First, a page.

Review: Scouting for Girls – Limelight, Belfast
To celebrate a decade of their eponymous debut album, British pop rockers Scouting for Girls are taking their breakthrough record on the road and playing it in full. Boasting not one but three Top Ten hits which soundtracked a generation (and that iconic scene in Angus, Thongs and Perfect Snogging), tonight the London quartet are playing a sold out gig at Belfast’s Limelight.
The venue is packed to the rafters when a single spotlight suddenly illuminates frontman Roy Stride’s keyboard. The opening bass notes which announce the band’s arrival cause frenzy, and fans begin singing before Stride can even open his mouth. Playing a set dominated by their seminal release, BRIT-nominated ‘Heartbeat’ appears early in the set, a true noughties anthem for a generation of now twenty-somethings. Performing to a sea of phones, the band declares the audience the fifth member of Scouting for Girls for the night, before fans burst into an acapella rendition of the song’s classic hook.
One thing Scouting for Girls can’t be faulted on is crowd interaction – as the frontman turns his microphone stand towards the crowd, he is met with beers and hands in the air, clapping along to every words of ‘Famous’. Tonight’s audience is clearly one of devotees, as non-single tracks receive as much as attention as the hit singles. The foursome’s brand of pop is geeky but self-aware and cements their place among the best of millennial nostalgia, providing the soundtrack to British teenagers’ woes for the last ten years along with the likes of Kate Nash (who played a tenth anniversary Made of Bricks show in the same venue only a few months previous). Now grown men belt out anthems about teen heartache and get away with it, only because it’s so shamelessly fun.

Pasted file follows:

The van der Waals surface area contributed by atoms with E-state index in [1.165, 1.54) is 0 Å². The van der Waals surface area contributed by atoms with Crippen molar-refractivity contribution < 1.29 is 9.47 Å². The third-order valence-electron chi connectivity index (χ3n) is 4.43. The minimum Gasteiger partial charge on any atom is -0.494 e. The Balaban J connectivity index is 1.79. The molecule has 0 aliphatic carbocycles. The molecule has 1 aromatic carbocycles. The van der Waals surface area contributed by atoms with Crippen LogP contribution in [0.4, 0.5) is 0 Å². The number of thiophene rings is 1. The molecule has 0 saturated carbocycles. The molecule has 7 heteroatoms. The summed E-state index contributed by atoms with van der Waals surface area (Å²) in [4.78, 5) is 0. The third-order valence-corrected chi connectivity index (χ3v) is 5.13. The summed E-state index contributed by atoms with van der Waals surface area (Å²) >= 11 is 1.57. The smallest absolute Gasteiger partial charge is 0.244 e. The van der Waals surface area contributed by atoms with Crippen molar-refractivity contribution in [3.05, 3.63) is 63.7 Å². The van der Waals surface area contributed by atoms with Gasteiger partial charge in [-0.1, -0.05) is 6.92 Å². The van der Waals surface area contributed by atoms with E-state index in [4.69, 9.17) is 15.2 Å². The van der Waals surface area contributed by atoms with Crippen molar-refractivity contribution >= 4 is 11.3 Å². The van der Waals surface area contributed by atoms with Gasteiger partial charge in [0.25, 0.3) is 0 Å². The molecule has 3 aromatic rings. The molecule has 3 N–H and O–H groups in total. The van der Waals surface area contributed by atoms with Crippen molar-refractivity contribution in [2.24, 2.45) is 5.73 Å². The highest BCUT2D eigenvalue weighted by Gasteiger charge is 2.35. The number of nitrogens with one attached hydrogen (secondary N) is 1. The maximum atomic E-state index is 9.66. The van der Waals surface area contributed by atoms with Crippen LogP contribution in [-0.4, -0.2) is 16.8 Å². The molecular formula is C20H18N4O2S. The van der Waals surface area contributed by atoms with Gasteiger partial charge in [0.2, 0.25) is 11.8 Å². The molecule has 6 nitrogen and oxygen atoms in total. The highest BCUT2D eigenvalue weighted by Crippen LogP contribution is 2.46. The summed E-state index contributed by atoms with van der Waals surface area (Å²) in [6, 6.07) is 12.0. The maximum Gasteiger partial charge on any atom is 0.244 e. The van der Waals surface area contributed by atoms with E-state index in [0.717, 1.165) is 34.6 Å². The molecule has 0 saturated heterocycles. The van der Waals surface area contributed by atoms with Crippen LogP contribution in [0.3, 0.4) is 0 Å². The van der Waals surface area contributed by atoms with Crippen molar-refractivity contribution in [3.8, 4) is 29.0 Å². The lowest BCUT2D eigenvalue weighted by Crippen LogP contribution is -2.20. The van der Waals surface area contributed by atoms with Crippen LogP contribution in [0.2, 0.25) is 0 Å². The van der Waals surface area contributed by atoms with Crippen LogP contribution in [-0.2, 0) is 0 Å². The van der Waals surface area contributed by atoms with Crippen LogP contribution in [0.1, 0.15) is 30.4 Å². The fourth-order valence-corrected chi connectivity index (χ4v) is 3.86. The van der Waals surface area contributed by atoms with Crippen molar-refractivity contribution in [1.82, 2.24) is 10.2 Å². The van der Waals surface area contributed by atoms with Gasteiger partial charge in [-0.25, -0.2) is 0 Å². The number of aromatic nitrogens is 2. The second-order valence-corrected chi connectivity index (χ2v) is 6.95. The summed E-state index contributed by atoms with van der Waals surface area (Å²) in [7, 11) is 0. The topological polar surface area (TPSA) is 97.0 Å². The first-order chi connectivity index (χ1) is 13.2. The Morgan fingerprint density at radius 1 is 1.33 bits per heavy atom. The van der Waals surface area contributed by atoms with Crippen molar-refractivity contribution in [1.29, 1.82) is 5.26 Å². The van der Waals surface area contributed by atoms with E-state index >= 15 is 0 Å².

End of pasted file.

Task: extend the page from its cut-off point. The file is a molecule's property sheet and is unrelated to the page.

What the band may lack in stage presence at times, they certainly make up for in getting everyone else dancing along to the likes of ‘I Wish I Was James Bond’ and the acoustic accompaniment to ‘Bad Superman’. The quartet plays a crowd-pleasing set which can seem a tad samey to the casual listener, yet the infectious energy in the room and their loveable anti-hero vibe is undeniable. The crowd is split in two for a sing-off of 2007’s ‘Elvis Ain’t Dead’, complete with an impromptu interlude of ‘Can’t Help Falling in Love’ from the song’s namesake. Following a mighty ‘This Ain’t a Love Song’, another cover – Bon Jovi’s ‘Livin’ on a Prayer’ – is peppered into the setlist, and gives touring guitarist Jamie O’Gorman a chance to shine. “We probably shouldn’t sing this because we didn’t write it and I can’t sing the high bits,” Stride jokes under the colourful stage lights.
Responding Belfast’s customary chant of ‘one more tune!’, the venue erupts in cheers and confetti as Scouting for Girls return for a hotly-anticipated ‘She’s So Lovely’. It really is hard not to think of that scene with Georgia dressed as stuffed olive.